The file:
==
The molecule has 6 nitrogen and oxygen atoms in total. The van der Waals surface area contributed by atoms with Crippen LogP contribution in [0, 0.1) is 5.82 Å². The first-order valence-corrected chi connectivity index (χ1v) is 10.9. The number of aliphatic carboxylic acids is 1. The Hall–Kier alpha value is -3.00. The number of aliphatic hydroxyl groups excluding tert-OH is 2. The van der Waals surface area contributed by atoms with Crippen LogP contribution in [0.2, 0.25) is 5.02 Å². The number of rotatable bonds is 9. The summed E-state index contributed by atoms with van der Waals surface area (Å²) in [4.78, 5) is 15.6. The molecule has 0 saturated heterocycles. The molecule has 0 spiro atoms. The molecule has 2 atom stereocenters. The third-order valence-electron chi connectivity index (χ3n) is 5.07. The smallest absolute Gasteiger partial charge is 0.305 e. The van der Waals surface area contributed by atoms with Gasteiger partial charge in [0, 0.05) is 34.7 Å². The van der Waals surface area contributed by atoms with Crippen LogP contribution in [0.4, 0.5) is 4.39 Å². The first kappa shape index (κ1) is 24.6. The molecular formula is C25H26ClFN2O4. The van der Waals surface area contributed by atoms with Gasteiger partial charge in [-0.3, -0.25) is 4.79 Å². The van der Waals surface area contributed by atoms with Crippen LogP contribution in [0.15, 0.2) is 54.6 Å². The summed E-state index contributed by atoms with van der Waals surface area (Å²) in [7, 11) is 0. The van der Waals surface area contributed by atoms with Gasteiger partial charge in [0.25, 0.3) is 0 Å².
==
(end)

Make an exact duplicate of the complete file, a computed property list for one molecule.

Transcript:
The molecule has 6 nitrogen and oxygen atoms in total. The van der Waals surface area contributed by atoms with Crippen LogP contribution in [0, 0.1) is 5.82 Å². The first-order valence-corrected chi connectivity index (χ1v) is 10.9. The number of aliphatic carboxylic acids is 1. The Hall–Kier alpha value is -3.00. The number of aliphatic hydroxyl groups excluding tert-OH is 2. The van der Waals surface area contributed by atoms with Crippen LogP contribution in [0.2, 0.25) is 5.02 Å². The number of rotatable bonds is 9. The summed E-state index contributed by atoms with van der Waals surface area (Å²) in [4.78, 5) is 15.6. The molecule has 0 saturated heterocycles. The molecule has 0 spiro atoms. The molecule has 2 atom stereocenters. The third-order valence-electron chi connectivity index (χ3n) is 5.07. The smallest absolute Gasteiger partial charge is 0.305 e. The van der Waals surface area contributed by atoms with Gasteiger partial charge in [0, 0.05) is 34.7 Å². The van der Waals surface area contributed by atoms with Crippen LogP contribution in [0.4, 0.5) is 4.39 Å². The first kappa shape index (κ1) is 24.6. The molecular formula is C25H26ClFN2O4. The van der Waals surface area contributed by atoms with Gasteiger partial charge in [-0.3, -0.25) is 4.79 Å². The van der Waals surface area contributed by atoms with Crippen LogP contribution in [0.15, 0.2) is 54.6 Å². The summed E-state index contributed by atoms with van der Waals surface area (Å²) in [7, 11) is 0. The van der Waals surface area contributed by atoms with Gasteiger partial charge in [0.25, 0.3) is 0 Å².